Clothing and bedding: Get creative and use an old pair of jeans to make a funky “jeans chair.” Old bedding can be torn or cut into smaller pieces and used for cleaning rags. Any type of fabric is also great for reupholstering furniture if you’re really feeling crafty.
Coffee grounds and tea bags: You can use coffee grounds as fertilizer or dried coffee grounds or tea bags [plastic free tea bags, of course], in the freezer as a deodorizer, too.
Today I traded in about ten of my good quality used books, at a Second hand book store ( that doubles as a nice cafe) and received enough store credit to purchase two more books. There is a really nice atmosphere in this shop. It is unlike the dusty musty stores of yesteryear and has an assortment of new books as well. The cafe section allow you to browse the second hand books as you enjoy your light meal and coffee
What do you do with all your “read” books? Do they gather mould and dust on your shelves? Do they end up in the thrift shop bins?
Here are several ideas for a better destination of your unwanted books:
This is essentially a trading club. You have to list at least 6 books you wish to give away, to get started and then you can request people to send you books that they have listed. Be careful to check the language the book is written in, as this is an international group and your may end up with a title in German, and you wanted Spanish! Can also be a bit costly as you have to bear the cost of postage to send your books, but not to receive! Extra points are earned ( which can be used to mooch more books) by sending internationally. The site is linked to Amazon in case you really want to buy the book asap. You can also donate your points to charity, if you like.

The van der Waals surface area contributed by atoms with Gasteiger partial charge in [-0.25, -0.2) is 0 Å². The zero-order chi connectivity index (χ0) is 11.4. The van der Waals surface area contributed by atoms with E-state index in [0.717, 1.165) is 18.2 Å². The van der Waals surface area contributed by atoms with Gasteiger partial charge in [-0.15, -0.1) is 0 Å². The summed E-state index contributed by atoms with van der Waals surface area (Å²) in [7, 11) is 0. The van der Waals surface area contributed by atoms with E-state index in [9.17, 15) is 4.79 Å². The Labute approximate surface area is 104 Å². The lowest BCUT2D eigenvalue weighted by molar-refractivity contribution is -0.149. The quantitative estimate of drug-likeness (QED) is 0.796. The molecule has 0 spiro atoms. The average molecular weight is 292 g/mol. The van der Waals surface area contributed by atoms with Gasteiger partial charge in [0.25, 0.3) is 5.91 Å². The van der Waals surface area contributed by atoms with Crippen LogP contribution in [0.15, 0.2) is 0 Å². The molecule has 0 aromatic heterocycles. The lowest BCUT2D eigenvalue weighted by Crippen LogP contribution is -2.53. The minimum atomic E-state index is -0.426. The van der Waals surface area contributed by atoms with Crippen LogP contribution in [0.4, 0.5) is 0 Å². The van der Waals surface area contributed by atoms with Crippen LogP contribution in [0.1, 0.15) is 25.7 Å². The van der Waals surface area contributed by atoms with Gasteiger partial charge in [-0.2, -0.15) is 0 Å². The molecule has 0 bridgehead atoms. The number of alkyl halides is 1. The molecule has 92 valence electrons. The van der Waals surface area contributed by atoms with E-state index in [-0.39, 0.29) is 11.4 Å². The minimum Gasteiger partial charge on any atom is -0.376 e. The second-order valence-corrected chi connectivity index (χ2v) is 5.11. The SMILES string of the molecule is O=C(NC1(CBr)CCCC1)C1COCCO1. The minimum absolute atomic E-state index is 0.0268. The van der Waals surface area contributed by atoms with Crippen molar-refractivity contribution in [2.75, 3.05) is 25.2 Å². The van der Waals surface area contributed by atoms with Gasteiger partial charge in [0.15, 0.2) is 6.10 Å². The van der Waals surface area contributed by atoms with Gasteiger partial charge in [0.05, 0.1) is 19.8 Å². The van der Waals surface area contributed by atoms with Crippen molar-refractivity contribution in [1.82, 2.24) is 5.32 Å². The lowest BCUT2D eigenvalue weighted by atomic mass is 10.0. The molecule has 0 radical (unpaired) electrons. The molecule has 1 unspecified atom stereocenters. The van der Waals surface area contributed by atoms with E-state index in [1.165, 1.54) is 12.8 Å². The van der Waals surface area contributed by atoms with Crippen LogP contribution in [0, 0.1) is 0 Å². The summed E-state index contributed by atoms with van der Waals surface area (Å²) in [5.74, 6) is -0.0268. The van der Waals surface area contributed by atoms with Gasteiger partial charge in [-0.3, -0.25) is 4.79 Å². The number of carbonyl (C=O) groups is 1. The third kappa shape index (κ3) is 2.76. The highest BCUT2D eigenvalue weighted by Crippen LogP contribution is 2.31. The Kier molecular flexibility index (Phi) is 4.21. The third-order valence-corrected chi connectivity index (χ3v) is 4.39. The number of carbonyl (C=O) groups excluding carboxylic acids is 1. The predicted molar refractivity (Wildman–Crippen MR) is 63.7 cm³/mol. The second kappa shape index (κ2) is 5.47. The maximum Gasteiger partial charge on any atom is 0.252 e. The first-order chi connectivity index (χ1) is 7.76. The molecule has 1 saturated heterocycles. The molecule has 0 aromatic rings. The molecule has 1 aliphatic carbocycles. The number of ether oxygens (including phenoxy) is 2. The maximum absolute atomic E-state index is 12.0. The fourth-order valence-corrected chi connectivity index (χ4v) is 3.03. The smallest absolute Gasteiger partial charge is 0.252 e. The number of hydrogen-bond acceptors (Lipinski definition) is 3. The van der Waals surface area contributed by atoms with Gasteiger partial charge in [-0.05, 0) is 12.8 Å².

2. Used Book Store
Take or trade in at a recycling book store, like the Book cafe in Brisbane, Australia. You can trade in used good quality books for a store credit on their second hand lines. You can return the ones you bought on credit for further credit if you like. A great way to save trees, but also for retailers to make some money and share the wondeful things that books are….
3.New Book Swap/Club
Start a book club with your friends. Gather about 10 books and about 5 friends. Rotate the books amongst each of you, by placing or sending to each person’s letter box, when each person has finished with them. Keep rotating until you have read all five of the titles. Have a meet up once or twice a year at a nice inexpensive restaurant to discuss how you liked or disliked each book.
4. Book Crossing
Leave at a counter in a shopping centre or Doctors’ surgery or library for someone to find. There is an international program where you can track your book. To do this, register your book at Book Crossing http://www.bookcrossing.com/ and download a free label, for your book. As well as identifying it for tracking, it also gives directions so that the book’s movements can be tracked around your city or perhaps, even the world. The idea is for your to release your book to the ‘wild’ by leaving your labeled book on a park bench on a summer day, in a train station, on the table in your favorite coffee shop — anywhere it’s likely to be caught by another delighted reader. Then visit the website to read about your book’s new adventures!
5. Charity/ Thrift shop or library. The underprivileged or refugee centres love books. And it can be a source of income for those who have no other means.